But the report also cautions: “Experts say it is almost impossible to design broadly adopted ethical AI systems, because of the enormous complexity of the diverse contexts they need to encompass. Any advances in AI for surveillance and predictive policing need to be accompanied by discussions about ethical and regulatory issues. Even though the value proposition of these technologies might seem attractive from a use case perspective, liberties and civil rights need to be protected by proper privacy and human rights regulations.”

The most important thing for organisations to be aware of is that AI technology requires vast amounts of data to do its job effectively. And to ensure its accuracy, the data used to hone AI-powered security applications must be complete and unbiased. Any AI application can only be as good as the data it is trained on. There is a risk that poor data can lead to wrong decisions being made or security lapses. We also have to consider that it would be just as easy for AI to be used against organisations and put into play for nefarious reasons. While organisations can leverage technology to enhance security, there will always be those who utilise it for immoral means. As the technology grow seven more powerful we must remain alert to its potential for misuse. There is also the ongoing issue of privacy concerns and the ethical implications of AI-driven decision-making. Solution providers must ensure that products are designed with privacy at their heart, and that they are regularly tested and monitored to maintain accuracy and prevent false positives. In Dubai, the police force adopted the AI Ethics framework that was developed by the Smart Dubai initiative. The framework focuses on four principles to help address concerns about AI: ethics, security, humanity, and inclusiveness. By adopting it, Dubai Police are helping to ensure the AI systems they use are fair, understandable and transparent.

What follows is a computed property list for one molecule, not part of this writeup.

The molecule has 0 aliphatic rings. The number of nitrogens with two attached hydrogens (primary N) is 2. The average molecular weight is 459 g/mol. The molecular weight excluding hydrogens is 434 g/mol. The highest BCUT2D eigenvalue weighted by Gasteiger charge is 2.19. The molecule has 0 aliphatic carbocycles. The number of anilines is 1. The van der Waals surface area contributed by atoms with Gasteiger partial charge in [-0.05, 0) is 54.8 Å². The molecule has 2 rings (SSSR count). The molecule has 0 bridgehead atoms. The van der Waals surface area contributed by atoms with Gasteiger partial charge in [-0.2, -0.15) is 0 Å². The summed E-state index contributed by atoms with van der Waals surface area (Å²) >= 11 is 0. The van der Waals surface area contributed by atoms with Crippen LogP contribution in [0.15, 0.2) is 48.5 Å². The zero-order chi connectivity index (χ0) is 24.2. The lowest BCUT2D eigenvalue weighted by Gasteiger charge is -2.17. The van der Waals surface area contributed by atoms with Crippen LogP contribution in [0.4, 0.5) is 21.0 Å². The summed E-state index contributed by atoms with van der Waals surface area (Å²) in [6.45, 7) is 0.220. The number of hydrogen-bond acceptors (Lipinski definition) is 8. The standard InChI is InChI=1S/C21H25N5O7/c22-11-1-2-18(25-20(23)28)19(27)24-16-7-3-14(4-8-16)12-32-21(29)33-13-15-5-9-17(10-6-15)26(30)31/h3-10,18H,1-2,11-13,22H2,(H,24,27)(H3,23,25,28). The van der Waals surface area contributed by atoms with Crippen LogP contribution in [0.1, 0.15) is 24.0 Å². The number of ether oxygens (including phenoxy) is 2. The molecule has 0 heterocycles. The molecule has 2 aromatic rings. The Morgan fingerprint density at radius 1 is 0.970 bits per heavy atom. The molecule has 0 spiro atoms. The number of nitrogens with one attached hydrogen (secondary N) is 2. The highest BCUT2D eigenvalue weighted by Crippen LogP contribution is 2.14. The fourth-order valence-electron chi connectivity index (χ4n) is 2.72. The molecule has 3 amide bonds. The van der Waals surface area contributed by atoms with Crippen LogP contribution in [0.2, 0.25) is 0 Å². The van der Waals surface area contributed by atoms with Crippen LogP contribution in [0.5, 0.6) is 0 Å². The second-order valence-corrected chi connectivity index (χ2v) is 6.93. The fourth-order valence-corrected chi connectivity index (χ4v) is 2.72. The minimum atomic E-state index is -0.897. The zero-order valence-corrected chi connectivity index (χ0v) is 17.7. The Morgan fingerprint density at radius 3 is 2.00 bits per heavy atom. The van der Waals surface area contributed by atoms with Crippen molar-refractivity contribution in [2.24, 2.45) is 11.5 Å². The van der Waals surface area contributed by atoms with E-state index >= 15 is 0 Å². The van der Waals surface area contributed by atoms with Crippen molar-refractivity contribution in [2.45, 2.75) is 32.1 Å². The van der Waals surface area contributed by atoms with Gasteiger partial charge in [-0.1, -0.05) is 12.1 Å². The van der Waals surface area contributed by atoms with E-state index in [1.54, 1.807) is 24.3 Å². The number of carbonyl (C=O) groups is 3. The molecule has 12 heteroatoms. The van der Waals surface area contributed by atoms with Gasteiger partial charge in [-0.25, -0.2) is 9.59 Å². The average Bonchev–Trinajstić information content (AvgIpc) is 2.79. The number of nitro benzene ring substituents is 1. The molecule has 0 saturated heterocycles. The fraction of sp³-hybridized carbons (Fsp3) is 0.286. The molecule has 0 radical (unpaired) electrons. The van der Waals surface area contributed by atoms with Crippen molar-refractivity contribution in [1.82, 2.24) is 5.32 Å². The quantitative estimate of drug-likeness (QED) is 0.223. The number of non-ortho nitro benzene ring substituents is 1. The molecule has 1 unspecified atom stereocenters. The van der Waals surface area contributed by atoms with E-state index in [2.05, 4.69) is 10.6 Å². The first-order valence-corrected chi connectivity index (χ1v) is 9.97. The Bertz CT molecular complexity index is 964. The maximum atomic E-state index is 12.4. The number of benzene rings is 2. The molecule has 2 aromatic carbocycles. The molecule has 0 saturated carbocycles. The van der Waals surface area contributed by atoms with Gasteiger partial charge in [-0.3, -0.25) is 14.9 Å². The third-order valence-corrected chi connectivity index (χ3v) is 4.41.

AI is here to stay

Despite these challenges, it’s clear that AI is here to stay and making an impact on the security industry. Security teams must embrace this new technology to remain competitive and keep up with the evolving security landscape. Figueiredo said: “You keep finding new ways to solve problems and they keep getting more complex. So I see for the foreseeable future, this technology becoming more and more mature but I will not say that it is going to be 100%.We get very close. But I would not forecast it to be 100%.”Figueiredo also recognises that the Middle East is forging ahead with its AI ambitions: “In the Middle East, they are a fast adopter. Here is a very good sandbox for us, they’re brave. They want to adopt the technology. When I go back home to the West it’s kind of going back to the old days. Here is the future. “As other regions adopt, they’ll get more mature and they’ll understand the benefits and I believe that this will spread like a weed across the globe, it is inevitable.” Within a short time frame, we can expect to see AI become an integral part of security protocols. With this in mind organisations must be aware that while AI technology is powering forwards at an incredible pace, regulation of the technology is running a few years behind. As the Government AI Readiness Index 2022report states: “We need governments to rapidly roll out responsive regulatory regimes. The hugely significant advances in AI increase the risk of the technologies being harnessed by bad actors or creating services that society is not ready to deal with. Care needs to be taken to make sure that AI systems don’t just entrench old inequalities or disenfranchise people.” So as we look to the future, it’s time to embrace the potential that artificial intelligence can unlock.